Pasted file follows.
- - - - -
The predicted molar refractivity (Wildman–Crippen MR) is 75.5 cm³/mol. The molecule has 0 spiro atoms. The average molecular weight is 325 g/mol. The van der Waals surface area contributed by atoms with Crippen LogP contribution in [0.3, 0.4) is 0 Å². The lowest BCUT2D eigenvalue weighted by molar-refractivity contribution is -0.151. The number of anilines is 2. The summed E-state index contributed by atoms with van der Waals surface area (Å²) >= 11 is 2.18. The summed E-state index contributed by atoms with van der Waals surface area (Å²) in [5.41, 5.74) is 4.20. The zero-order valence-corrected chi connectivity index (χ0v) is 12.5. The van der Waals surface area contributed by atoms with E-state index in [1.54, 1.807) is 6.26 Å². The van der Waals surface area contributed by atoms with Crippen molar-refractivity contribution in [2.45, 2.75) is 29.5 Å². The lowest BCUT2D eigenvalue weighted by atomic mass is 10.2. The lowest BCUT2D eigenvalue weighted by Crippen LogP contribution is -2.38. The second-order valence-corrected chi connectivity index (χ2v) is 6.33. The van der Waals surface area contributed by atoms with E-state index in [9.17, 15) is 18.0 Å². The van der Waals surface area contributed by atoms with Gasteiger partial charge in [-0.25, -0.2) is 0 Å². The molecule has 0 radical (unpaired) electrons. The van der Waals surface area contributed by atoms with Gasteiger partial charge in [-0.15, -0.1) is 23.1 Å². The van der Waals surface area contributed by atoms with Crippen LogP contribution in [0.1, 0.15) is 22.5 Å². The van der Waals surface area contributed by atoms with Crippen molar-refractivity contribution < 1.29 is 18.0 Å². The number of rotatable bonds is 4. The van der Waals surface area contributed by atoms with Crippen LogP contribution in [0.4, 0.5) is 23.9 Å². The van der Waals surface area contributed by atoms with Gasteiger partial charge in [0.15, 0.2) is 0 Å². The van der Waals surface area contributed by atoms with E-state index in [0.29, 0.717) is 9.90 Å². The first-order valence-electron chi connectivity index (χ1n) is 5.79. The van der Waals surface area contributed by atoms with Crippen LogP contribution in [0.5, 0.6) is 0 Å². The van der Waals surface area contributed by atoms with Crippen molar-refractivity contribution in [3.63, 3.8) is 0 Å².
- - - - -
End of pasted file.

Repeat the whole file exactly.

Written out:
The predicted molar refractivity (Wildman–Crippen MR) is 75.5 cm³/mol. The molecule has 0 spiro atoms. The average molecular weight is 325 g/mol. The van der Waals surface area contributed by atoms with Crippen LogP contribution in [0.3, 0.4) is 0 Å². The lowest BCUT2D eigenvalue weighted by molar-refractivity contribution is -0.151. The number of anilines is 2. The summed E-state index contributed by atoms with van der Waals surface area (Å²) >= 11 is 2.18. The summed E-state index contributed by atoms with van der Waals surface area (Å²) in [5.41, 5.74) is 4.20. The zero-order valence-corrected chi connectivity index (χ0v) is 12.5. The van der Waals surface area contributed by atoms with E-state index in [1.54, 1.807) is 6.26 Å². The van der Waals surface area contributed by atoms with Crippen molar-refractivity contribution in [2.45, 2.75) is 29.5 Å². The lowest BCUT2D eigenvalue weighted by atomic mass is 10.2. The lowest BCUT2D eigenvalue weighted by Crippen LogP contribution is -2.38. The second-order valence-corrected chi connectivity index (χ2v) is 6.33. The van der Waals surface area contributed by atoms with E-state index in [9.17, 15) is 18.0 Å². The van der Waals surface area contributed by atoms with Gasteiger partial charge in [-0.25, -0.2) is 0 Å². The molecule has 0 radical (unpaired) electrons. The van der Waals surface area contributed by atoms with Gasteiger partial charge in [-0.15, -0.1) is 23.1 Å². The van der Waals surface area contributed by atoms with Crippen LogP contribution in [0.1, 0.15) is 22.5 Å². The van der Waals surface area contributed by atoms with Crippen molar-refractivity contribution < 1.29 is 18.0 Å². The number of rotatable bonds is 4. The van der Waals surface area contributed by atoms with Crippen LogP contribution in [0.4, 0.5) is 23.9 Å². The van der Waals surface area contributed by atoms with Gasteiger partial charge in [0.15, 0.2) is 0 Å². The van der Waals surface area contributed by atoms with E-state index in [0.29, 0.717) is 9.90 Å². The first-order valence-electron chi connectivity index (χ1n) is 5.79. The van der Waals surface area contributed by atoms with Crippen LogP contribution in [0.5, 0.6) is 0 Å². The van der Waals surface area contributed by atoms with Crippen molar-refractivity contribution in [3.63, 3.8) is 0 Å².